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No. 1 Leland moves on to D4 finals, as expected, but 7-hour trip to semis well worth it for No. 9 Carney-Nadeau

By: Matthew B. Mowery, November 17, 2018, 3:15 am

BATTLE CREEK — When you’re ranked No. 1 in the state, that lofty perch comes with an expectation that you’ll probably be one of the final teams standing on the season’s final weekend.

That’s doubly true if you’re program has been to the semifinals in four of the last five seasons, and made double-digit trips to the championship match over the years, winning five titles.

It’s little surprise that the Leland Comets — ranked in the top three all season, the final four weeks ranked No. 1, and haven’t dropped a single set in postseason play — are in the Division 4 championship match, facing off against No. 2 Mendon.

The Comets (47-10-1) and Hornets (48-6-3) will play in the Division 4 title game at 10 a.m. at Kellogg Arena.

“I’m super excited for these kids. I think they’ve worked very hard all season long, with a big dream to try to get down here and get to the finals,” Leland coach Laurie Glass said. “And I think they have done that. They achieved the goal that they set out to do this year.”

Leland took that last step by beating No. 9 Carney-Nadeau, 25-21, 25-14, 25-16, in Friday’s semifinal match.

“Surreal. I dreamt about this happening, but the fact that it’s happening is really amazing. The feeling is undescribable,” said senior Hannah Elwell, who had a match-high 17 kills, hitting .441. “I think I felt more calm today than I have in any other postseason games. I was really excited coming in, and I had some nerves going in, but that all went away as soon as the first ball went over, and I just kind of got wrapped up into the game, had a lot of fun.”

Ella Siddall had 34 assists and five of the Comets’ 15 aces, while Allie Martin (13 digs), Mia Osorio (14 digs) and Tatum Kareck (10 digs) all reached double digits in digs.

After a tight first set, the Comets pulled away quickly to put the match away.

“I think always when you get to this point in time, and you get in that first set, you’re always trying to feel out what you’ve seen on film, and what you see on paper, and what’s actually happening in practice,” Glass said. “I thought it took us a little while to do some of the things that we had planned on doing, but then once we got the momentum. That has been the case a lot this year, where we’re in it with people, and then we’re not. That just was another pattern that we saw today.”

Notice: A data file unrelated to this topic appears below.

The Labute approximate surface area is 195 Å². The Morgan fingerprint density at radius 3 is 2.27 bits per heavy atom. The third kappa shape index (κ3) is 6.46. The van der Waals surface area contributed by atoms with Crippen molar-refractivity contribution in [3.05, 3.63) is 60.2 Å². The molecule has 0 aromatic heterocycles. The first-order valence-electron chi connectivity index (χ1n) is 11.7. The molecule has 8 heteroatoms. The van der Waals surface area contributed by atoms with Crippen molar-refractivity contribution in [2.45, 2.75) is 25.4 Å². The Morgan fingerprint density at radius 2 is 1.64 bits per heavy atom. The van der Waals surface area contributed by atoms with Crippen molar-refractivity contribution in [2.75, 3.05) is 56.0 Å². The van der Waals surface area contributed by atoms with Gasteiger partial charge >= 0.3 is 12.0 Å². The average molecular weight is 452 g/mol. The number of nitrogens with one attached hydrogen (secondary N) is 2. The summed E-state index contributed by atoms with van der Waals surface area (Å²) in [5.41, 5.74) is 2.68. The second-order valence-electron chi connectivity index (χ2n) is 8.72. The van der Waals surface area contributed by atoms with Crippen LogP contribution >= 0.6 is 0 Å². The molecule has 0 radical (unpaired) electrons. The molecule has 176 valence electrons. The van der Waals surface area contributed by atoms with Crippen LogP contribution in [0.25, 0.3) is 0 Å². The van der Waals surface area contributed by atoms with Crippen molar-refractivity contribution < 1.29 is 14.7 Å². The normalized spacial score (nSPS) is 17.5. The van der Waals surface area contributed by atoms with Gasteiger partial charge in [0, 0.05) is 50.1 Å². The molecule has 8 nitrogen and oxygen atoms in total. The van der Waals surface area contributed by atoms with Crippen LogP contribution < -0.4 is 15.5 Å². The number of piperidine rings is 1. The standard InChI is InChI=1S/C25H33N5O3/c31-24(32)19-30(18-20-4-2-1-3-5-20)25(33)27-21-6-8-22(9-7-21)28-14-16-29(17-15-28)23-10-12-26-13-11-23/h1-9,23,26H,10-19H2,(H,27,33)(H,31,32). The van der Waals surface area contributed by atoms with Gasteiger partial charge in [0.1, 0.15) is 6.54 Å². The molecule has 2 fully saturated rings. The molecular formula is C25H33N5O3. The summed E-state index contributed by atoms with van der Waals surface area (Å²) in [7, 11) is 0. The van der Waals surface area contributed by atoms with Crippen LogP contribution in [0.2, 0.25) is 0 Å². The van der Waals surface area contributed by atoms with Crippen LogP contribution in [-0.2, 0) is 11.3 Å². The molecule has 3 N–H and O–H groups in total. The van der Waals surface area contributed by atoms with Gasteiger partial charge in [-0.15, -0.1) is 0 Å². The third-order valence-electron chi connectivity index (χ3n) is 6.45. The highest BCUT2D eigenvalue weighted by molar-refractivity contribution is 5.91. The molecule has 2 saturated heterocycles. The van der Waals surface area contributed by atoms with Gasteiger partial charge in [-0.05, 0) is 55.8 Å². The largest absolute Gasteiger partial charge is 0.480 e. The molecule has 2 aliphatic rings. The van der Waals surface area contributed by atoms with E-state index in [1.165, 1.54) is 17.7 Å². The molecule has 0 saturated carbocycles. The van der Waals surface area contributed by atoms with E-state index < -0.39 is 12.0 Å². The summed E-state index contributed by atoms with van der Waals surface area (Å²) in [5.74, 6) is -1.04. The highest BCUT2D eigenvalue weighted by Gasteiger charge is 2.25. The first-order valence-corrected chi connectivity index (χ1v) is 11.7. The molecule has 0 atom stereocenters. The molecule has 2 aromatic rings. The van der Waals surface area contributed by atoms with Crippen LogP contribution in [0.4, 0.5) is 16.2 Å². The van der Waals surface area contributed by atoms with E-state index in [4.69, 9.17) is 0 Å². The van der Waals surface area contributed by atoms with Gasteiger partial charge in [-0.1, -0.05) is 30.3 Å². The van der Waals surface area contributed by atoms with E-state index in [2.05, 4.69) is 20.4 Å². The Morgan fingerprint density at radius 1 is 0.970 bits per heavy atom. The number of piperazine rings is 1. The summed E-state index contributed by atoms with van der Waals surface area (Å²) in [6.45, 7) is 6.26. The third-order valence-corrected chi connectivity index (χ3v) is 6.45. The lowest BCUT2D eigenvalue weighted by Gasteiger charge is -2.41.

While it was a no-brainer to see Leland get past the semifinals, more rare was who their opponent was. Very few — even the Wolves themselves — expected Carney-Nadeau to be here.

“For me, just sad to end. The kids did a great job, all season long,” said Carney-Nadeau coach Steve Kedsch.

“At the beginning of the season, we didn’t expect to get this far. It wasn’t even on our radar. We were a team that was just hoping to win our division in our conference, and halfway through the season, the kids were playing great volleyball, and our goals changed at that point. It was to win our conference outright, win our districts, win the regionals, and even beyond that — we weren’t expecting to get to states. These kids played their hearts out this year, especially in the tournament.”

The Wolves’ only loss to a Michigan team before Friday came against Class B Sault Ste. Marie, a school with 633 more students than Carney-Nadeau’s 88.

“Going to a small school, we have not a lot of kids to pick from. We start every sport,” said Talisha McCullogh, who had 10 assist and nine digs in the match.

That’s part of the reason Friday’s trip to the semis was so impactful for the program.

“I think it was a really special experience to be probably the only team that had a seven-hour drive down here, you know? I just think it’s been a long time since a Carney team has gone to states. We really made our small community proud, and it was an honor to be here,” said Alanis Harris, who had 22 digs. “So huge. Especially those girls that have been on varsity since eighth grade, we’ve been working our butts off. We started as warm bodies, and we got to bring a team here. We worked really, really hard for this.”

Kedsch had tapped a group of athletes as eighth-graders, hoping to fill out his roster.

When these girls were eighth graders, we were short numbers. We had like two classes with two or three girls in them, so I just brought up anybody who was an athlete to varsity. They won two matches their first year, as eighth graders. One was by forfeit. Just to watch them progress through the years. Win a district, get to regional finals, finally win a regional final their senior year. Make a trip to state, just an amazing journey for these kids,” he said. “I think we brought half our student body with us, and our mascot. Just happy that they could come down and enjoy this experience with us. What a wonderful experience for these kids, to come to state.”

The Wolves’ small but loud cheering section was raucous to the end.

“It was a long, wonderful ride,” McCullough said. “Then at the end of the game, when our whole student section was cheering ‘We’re from Carney and we couldn’t be prouder,’ just makes our heart happy. We came here for a reason, and we came to fight, and that’s what we did.”